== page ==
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Already waiting next results as if it is x-mas and I get to open new chocolade from calendar :whistling:
Edit: Also the voltage is better indicator than the %. Screen captures work just fine too.

Edited by Tasku
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...Actually I just tried to put it on charge to see if it would charge and no, it doesn't, so it seems the voltage has to drop more before the BMS permits charging. Currently 62.2v. I'll ride it tomorrow more and then charge again, but I already can tell it's just going to be the case from now on that it won't charge unless the battery has drained enough.

photo_2021-07-06_01-30-43.jpg

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55 minutes ago, cgi said:

The 90% I mentioned before was what it got to when I manually stopped it.

I’m sorry, in that case I was overly optimistic.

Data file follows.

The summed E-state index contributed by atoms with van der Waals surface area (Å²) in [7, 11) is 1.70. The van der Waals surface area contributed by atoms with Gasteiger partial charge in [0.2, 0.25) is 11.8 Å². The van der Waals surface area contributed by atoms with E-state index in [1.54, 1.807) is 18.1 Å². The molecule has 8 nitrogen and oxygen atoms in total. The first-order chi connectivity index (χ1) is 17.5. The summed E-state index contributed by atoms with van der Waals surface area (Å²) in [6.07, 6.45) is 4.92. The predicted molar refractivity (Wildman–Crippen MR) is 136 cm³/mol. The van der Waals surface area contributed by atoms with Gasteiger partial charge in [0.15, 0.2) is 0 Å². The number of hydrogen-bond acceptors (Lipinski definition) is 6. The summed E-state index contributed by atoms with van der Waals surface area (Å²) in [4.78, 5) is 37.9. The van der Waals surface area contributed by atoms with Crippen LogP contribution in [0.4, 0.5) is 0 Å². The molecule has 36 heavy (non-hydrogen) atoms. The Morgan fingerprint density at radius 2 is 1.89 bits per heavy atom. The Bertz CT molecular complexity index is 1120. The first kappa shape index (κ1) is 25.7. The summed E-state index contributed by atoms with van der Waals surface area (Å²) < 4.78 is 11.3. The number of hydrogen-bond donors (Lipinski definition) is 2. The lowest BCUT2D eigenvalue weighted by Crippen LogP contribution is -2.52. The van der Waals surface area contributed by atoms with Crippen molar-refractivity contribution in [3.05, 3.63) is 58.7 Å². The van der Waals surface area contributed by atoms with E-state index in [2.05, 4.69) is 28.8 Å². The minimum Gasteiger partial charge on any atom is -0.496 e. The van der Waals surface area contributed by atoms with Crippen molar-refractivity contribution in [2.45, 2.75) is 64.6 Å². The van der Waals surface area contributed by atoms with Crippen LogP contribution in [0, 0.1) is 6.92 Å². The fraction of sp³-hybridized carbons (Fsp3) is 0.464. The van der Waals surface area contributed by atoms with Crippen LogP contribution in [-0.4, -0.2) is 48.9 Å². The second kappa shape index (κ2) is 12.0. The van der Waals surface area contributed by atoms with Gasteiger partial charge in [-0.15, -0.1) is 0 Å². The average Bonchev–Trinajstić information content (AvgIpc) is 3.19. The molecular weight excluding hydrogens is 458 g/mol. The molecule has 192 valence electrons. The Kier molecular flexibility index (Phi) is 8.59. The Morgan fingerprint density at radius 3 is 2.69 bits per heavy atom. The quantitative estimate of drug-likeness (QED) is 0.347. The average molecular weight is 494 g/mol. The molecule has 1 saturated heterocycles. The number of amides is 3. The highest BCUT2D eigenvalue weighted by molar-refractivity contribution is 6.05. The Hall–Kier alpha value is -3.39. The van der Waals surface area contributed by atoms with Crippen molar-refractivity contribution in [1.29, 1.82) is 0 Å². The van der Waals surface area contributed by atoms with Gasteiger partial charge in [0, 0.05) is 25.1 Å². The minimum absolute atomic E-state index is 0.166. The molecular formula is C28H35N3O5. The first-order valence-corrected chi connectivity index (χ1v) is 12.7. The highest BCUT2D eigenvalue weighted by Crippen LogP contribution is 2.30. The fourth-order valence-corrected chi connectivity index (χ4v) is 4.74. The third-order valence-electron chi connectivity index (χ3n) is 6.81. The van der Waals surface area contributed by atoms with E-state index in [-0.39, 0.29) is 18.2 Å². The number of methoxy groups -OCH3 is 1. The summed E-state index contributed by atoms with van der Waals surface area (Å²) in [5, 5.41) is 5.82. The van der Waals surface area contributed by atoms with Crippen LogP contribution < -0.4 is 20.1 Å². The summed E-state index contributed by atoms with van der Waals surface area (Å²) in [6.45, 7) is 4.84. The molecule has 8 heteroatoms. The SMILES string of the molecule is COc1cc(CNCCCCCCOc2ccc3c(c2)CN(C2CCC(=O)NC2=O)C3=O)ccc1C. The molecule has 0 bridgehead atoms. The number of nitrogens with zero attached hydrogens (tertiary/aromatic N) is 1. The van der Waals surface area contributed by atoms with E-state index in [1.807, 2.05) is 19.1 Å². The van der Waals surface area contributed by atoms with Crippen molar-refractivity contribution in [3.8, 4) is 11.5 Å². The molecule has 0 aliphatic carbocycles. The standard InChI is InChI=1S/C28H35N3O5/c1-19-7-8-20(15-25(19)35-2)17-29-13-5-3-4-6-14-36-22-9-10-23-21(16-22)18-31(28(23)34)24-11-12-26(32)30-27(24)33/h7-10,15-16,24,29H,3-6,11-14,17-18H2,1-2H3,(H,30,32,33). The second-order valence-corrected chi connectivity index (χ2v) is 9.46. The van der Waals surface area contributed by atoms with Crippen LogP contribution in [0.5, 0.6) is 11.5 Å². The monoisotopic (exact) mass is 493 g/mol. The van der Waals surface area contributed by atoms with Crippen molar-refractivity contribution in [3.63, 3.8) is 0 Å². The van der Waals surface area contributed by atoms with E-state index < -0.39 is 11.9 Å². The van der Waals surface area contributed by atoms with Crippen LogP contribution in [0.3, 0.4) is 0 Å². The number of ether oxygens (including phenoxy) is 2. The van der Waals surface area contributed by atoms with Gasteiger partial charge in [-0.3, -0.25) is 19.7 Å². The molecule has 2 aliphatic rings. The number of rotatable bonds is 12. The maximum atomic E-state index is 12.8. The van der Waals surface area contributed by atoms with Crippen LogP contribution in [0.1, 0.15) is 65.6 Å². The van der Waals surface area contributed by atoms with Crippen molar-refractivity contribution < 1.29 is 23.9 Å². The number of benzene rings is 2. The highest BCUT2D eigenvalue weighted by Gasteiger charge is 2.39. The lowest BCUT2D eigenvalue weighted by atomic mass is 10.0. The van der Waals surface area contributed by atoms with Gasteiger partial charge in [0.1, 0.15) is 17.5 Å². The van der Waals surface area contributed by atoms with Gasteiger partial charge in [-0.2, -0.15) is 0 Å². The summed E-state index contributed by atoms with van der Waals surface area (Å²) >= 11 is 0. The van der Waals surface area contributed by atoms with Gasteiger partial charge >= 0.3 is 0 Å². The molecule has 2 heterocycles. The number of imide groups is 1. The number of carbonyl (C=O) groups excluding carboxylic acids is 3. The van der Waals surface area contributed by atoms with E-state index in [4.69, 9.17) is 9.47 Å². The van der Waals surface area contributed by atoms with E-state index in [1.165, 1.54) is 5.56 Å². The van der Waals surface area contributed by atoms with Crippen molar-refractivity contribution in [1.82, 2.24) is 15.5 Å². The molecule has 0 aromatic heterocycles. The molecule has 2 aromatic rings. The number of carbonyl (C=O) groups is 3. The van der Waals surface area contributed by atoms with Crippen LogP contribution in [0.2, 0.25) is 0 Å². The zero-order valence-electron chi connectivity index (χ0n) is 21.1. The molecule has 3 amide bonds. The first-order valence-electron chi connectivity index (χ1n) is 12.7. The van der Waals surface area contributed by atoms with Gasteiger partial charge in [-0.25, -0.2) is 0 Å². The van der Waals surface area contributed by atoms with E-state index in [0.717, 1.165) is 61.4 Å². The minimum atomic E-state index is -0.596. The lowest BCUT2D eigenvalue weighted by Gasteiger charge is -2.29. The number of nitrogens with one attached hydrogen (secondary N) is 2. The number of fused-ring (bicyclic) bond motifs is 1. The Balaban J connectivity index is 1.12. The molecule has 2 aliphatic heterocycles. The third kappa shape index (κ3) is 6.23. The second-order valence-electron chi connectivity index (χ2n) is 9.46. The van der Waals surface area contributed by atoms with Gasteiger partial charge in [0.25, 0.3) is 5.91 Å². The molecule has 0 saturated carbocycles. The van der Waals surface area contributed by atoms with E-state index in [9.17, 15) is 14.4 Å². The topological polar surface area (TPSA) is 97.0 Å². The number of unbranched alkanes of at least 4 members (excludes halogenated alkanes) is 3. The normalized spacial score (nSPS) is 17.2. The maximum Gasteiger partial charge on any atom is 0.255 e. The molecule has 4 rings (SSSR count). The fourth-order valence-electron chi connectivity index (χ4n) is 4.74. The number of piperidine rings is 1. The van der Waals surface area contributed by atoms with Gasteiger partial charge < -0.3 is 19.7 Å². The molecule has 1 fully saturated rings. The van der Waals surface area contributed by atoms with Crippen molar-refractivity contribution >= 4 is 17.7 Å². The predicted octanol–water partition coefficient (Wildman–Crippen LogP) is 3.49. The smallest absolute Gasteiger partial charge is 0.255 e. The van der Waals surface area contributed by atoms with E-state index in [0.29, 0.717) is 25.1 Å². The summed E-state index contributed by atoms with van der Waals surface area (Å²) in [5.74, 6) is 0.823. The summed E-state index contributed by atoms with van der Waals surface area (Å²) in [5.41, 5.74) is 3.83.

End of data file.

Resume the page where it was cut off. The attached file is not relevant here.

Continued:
55 minutes ago, cgi said:

if the fully charge voltage is now indicative of a single cell failure I don't think it will recover.

It most definitely will not, you are right. What @Tasku was pointing out about the dangers of the situation might indeed be very real. If any li-ion battery cell drops below 2.5V, the cell should be discarded and not charged ever again. Charging a bad cell group is not an instant bomb detonator, but it does increase the fire hazard quite substantially.

 If it turns out that a cell group has indeed died, it would be best to disconnect the faulty battery pack, just like @Tasku mentioned. The output power of the wheel will then drop substantially as well, so it might not be able to save you at sudden bumps. Especially at speeds closer to the wheel’s maximum speed.

In both cases the net damage can be quite huge, which is why a bad battery situation always awakens many a warnings all over the forum.

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9 hours ago, cgi said:

Actually I just tried to put it on charge to see if it would charge and no, it doesn't, so it seems the voltage has to drop more before the BMS permits charging. Currently 62.2v.